The map on the wall shows the Seventeen Provinces – an alternative name for the Habsburg Netherlands, ruled by the Spanish king – with cityscapes of the most significant cities to the left and right. The map is often considered to be a reference to the notion that a successful artist brings fame to the city and country in which he works. Vermeer painted an existing map, which was created by Claes Jansz Visscher in 1636.
North and South
In Vermeer’s time, the geographical and political situation had changed dramatically from the situation shown on the map. The Seventeen Provinces ceased to exist in 1581, when seven northern provinces declared independence from the Spanish ruler. This ultimately led to the recognition of the Dutch Republic in 1648, which also marked the end of the Eighty Years’ War. The map is sometimes interpreted as a desire to return to this earlier situation, emphasised by the clear fold that separates the north from the south. Some have suggested that Vermeer is using the map to highlight and honour the long tradition of the art of painting in ‘The Netherlands’ as a whole, as opposed to only in the northern provinces.
Vermeer’s painting of the incidence of light, a skill that he had mastered, is decidedly natural. The light reflections from the chandelier are exceptionally lifelike.
He used lead-yellow paint for the highlights, applied in thick brushstrokes, also known as impasto.
Chandeliers such as these were popular in paintings in the second half of the 17th century, while they were actually becoming less common. They were mostly found in churches and governmental buildings, but rarely in privately-owned houses, let alone in artists’ studios.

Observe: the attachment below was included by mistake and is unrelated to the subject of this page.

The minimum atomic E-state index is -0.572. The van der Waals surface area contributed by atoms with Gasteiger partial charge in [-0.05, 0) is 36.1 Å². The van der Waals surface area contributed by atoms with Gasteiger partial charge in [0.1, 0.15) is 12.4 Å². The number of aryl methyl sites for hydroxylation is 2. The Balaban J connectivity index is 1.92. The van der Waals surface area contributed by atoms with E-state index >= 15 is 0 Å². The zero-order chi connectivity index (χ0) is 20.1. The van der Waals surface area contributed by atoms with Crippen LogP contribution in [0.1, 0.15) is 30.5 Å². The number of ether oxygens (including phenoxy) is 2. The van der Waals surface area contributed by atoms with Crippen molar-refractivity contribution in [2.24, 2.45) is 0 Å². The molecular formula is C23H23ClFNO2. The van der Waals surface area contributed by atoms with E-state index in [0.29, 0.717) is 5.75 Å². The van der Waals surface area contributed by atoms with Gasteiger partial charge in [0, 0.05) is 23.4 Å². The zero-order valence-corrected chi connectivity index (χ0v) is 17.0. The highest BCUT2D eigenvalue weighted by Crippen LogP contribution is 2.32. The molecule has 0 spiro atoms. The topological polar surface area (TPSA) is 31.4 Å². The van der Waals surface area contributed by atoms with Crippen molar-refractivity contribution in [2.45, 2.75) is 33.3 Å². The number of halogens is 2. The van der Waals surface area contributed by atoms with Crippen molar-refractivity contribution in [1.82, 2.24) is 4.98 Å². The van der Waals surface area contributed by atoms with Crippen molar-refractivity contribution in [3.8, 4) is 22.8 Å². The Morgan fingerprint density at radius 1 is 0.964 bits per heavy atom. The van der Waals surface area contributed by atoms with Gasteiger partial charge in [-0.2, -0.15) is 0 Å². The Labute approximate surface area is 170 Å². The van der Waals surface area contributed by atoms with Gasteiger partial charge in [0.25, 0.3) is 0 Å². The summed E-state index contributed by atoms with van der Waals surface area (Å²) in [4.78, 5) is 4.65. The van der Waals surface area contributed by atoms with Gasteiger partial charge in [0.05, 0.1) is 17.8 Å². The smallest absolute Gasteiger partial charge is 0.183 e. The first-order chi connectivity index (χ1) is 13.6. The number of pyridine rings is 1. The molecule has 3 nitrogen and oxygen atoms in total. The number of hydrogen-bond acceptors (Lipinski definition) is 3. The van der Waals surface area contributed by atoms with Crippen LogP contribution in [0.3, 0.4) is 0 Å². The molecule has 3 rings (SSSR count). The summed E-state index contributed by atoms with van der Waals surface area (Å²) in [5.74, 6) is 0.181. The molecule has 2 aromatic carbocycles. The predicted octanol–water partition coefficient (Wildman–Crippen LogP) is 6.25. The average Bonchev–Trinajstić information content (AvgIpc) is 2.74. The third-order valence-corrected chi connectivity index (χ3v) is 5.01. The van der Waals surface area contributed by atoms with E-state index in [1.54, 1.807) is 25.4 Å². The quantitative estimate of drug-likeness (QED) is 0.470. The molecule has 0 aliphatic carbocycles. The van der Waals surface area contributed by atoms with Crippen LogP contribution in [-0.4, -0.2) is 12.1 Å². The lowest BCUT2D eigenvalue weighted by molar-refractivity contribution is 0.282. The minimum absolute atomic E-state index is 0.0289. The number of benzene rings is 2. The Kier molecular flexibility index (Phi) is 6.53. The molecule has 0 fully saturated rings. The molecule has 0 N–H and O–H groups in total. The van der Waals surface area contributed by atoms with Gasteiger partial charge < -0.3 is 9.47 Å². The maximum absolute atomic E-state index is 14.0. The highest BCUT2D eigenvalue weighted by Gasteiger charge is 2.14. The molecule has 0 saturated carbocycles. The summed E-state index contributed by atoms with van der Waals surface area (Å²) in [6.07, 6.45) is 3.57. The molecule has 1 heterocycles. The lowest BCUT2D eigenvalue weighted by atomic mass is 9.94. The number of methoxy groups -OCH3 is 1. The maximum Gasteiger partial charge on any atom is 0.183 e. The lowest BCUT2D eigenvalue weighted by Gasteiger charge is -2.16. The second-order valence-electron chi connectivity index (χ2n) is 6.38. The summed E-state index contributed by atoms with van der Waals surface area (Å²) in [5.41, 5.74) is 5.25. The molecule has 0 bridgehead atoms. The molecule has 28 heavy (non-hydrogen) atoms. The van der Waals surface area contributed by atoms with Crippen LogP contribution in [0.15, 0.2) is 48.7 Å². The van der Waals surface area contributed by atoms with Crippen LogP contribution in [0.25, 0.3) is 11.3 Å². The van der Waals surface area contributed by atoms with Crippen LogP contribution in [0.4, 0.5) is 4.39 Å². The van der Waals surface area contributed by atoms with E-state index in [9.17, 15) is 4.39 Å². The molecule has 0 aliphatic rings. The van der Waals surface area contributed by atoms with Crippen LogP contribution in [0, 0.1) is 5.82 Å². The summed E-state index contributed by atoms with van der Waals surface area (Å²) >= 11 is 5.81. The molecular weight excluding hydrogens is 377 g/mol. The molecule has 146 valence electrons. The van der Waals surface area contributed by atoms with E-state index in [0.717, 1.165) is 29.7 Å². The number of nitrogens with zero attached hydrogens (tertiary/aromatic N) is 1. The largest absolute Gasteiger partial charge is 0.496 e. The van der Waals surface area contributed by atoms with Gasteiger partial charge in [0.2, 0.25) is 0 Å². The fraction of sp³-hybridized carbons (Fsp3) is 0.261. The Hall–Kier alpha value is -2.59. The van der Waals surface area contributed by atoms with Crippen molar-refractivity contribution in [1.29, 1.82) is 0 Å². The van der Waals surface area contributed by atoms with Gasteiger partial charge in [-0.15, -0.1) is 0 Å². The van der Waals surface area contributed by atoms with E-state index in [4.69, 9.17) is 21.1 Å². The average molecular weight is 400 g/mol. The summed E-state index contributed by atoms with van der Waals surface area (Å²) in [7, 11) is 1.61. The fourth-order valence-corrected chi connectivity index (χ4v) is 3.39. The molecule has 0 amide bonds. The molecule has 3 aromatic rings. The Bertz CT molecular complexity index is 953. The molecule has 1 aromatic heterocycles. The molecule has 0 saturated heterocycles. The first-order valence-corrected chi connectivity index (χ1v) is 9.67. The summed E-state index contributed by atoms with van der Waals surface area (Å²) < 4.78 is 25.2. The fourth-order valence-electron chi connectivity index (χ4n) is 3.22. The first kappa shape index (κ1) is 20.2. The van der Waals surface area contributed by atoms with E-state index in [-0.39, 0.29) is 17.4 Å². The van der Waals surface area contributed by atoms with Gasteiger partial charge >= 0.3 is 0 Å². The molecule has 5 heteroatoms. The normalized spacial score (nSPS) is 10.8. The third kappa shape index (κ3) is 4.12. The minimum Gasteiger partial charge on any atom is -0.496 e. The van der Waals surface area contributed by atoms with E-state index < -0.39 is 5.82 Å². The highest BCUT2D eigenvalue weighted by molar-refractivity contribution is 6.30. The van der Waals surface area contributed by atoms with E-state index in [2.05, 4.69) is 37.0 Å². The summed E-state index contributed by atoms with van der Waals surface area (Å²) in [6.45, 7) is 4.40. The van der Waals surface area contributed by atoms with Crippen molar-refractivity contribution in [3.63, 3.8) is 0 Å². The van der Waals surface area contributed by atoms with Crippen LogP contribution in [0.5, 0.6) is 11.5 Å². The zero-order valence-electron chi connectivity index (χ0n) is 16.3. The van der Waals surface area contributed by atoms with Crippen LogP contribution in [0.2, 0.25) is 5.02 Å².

The rug has been drawn to one side like a curtain, allowing us to see into the space behind. This lends the painting a sense of theatre; it is almost as if we are viewing a carefully staged scene. The rug also works as a compositional element. A large, dark object placed clearly in the foreground – also known as a repoussoir – ‘pushes’ the rest of the scene to the back, creating the illusion of depth in the painting.
Vermeer was familiar with the theory behind perspective, and deliberately used it in his paintings. The vanishing point in The Art of Painting is between the model’s hand and the knob of the map hanger. Here, a tiny hole is visible in the ground layer of paint, where Vermeer has pushed a pin into the canvas. He attached a length of string to the pin and rubbed the string with chalk. By moving the other end of the string into different positions and allowing it to touch the canvas, he was able to ‘print’ straight lines that all led to the same vanishing point. Pinholes like this can be found in many of Vermeer’s works.
Vermeer signed this work with I.Ver-Meer. This is the most elaborate version of his signature, only found on this painting and on The Geographer. The I stands for his first name, Johannes. Vermeer used an abbreviated version of his signature on most of his other signed works: IVMeer, for example. The signature can be found on the map, to the right of the young woman’s blue robe.
The Art of Painting by Jan VermeerKunsthistorisches Museum Wien
This exhibition is part of the Google Vermeer Project.